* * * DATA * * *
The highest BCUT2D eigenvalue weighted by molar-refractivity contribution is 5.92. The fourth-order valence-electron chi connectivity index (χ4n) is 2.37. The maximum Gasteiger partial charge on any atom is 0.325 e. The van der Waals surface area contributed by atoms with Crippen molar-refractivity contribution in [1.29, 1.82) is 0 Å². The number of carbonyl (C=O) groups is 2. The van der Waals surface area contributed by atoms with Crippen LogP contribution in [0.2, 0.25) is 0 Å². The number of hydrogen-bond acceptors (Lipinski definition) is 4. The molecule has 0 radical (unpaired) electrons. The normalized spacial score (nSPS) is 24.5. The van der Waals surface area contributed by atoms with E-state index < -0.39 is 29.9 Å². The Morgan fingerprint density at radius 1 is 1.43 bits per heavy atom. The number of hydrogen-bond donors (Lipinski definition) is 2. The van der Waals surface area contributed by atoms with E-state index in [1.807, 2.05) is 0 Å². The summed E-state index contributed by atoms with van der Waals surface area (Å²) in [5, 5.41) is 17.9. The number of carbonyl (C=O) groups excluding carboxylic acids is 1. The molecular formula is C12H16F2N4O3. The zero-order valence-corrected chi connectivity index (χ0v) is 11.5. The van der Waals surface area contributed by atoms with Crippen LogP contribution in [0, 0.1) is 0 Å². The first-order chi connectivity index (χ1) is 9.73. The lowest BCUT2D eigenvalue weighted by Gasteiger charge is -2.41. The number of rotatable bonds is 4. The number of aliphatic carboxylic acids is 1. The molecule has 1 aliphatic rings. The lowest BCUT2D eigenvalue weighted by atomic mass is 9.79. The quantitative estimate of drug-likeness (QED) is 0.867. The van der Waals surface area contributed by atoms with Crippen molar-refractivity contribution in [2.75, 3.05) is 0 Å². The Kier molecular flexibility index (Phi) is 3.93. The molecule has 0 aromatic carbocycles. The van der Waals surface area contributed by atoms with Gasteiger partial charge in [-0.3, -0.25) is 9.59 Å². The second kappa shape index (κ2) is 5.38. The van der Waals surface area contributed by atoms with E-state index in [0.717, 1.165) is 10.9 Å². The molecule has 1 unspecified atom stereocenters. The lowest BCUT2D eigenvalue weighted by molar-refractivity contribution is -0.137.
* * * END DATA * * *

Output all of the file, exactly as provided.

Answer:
The highest BCUT2D eigenvalue weighted by molar-refractivity contribution is 5.92. The fourth-order valence-electron chi connectivity index (χ4n) is 2.37. The maximum Gasteiger partial charge on any atom is 0.325 e. The van der Waals surface area contributed by atoms with Crippen molar-refractivity contribution in [1.29, 1.82) is 0 Å². The number of carbonyl (C=O) groups is 2. The van der Waals surface area contributed by atoms with Crippen LogP contribution in [0.2, 0.25) is 0 Å². The number of hydrogen-bond acceptors (Lipinski definition) is 4. The molecule has 0 radical (unpaired) electrons. The normalized spacial score (nSPS) is 24.5. The van der Waals surface area contributed by atoms with E-state index < -0.39 is 29.9 Å². The Morgan fingerprint density at radius 1 is 1.43 bits per heavy atom. The number of hydrogen-bond donors (Lipinski definition) is 2. The van der Waals surface area contributed by atoms with E-state index in [1.807, 2.05) is 0 Å². The summed E-state index contributed by atoms with van der Waals surface area (Å²) in [5, 5.41) is 17.9. The number of carbonyl (C=O) groups excluding carboxylic acids is 1. The molecular formula is C12H16F2N4O3. The zero-order valence-corrected chi connectivity index (χ0v) is 11.5. The van der Waals surface area contributed by atoms with Crippen LogP contribution in [0, 0.1) is 0 Å². The first-order chi connectivity index (χ1) is 9.73. The lowest BCUT2D eigenvalue weighted by Gasteiger charge is -2.41. The number of rotatable bonds is 4. The number of aliphatic carboxylic acids is 1. The molecule has 1 aliphatic rings. The lowest BCUT2D eigenvalue weighted by atomic mass is 9.79. The quantitative estimate of drug-likeness (QED) is 0.867. The van der Waals surface area contributed by atoms with Crippen molar-refractivity contribution in [2.75, 3.05) is 0 Å². The Kier molecular flexibility index (Phi) is 3.93. The molecule has 0 aromatic carbocycles. The van der Waals surface area contributed by atoms with Gasteiger partial charge in [-0.3, -0.25) is 9.59 Å². The second kappa shape index (κ2) is 5.38. The van der Waals surface area contributed by atoms with E-state index in [0.717, 1.165) is 10.9 Å². The molecule has 1 unspecified atom stereocenters. The lowest BCUT2D eigenvalue weighted by molar-refractivity contribution is -0.137.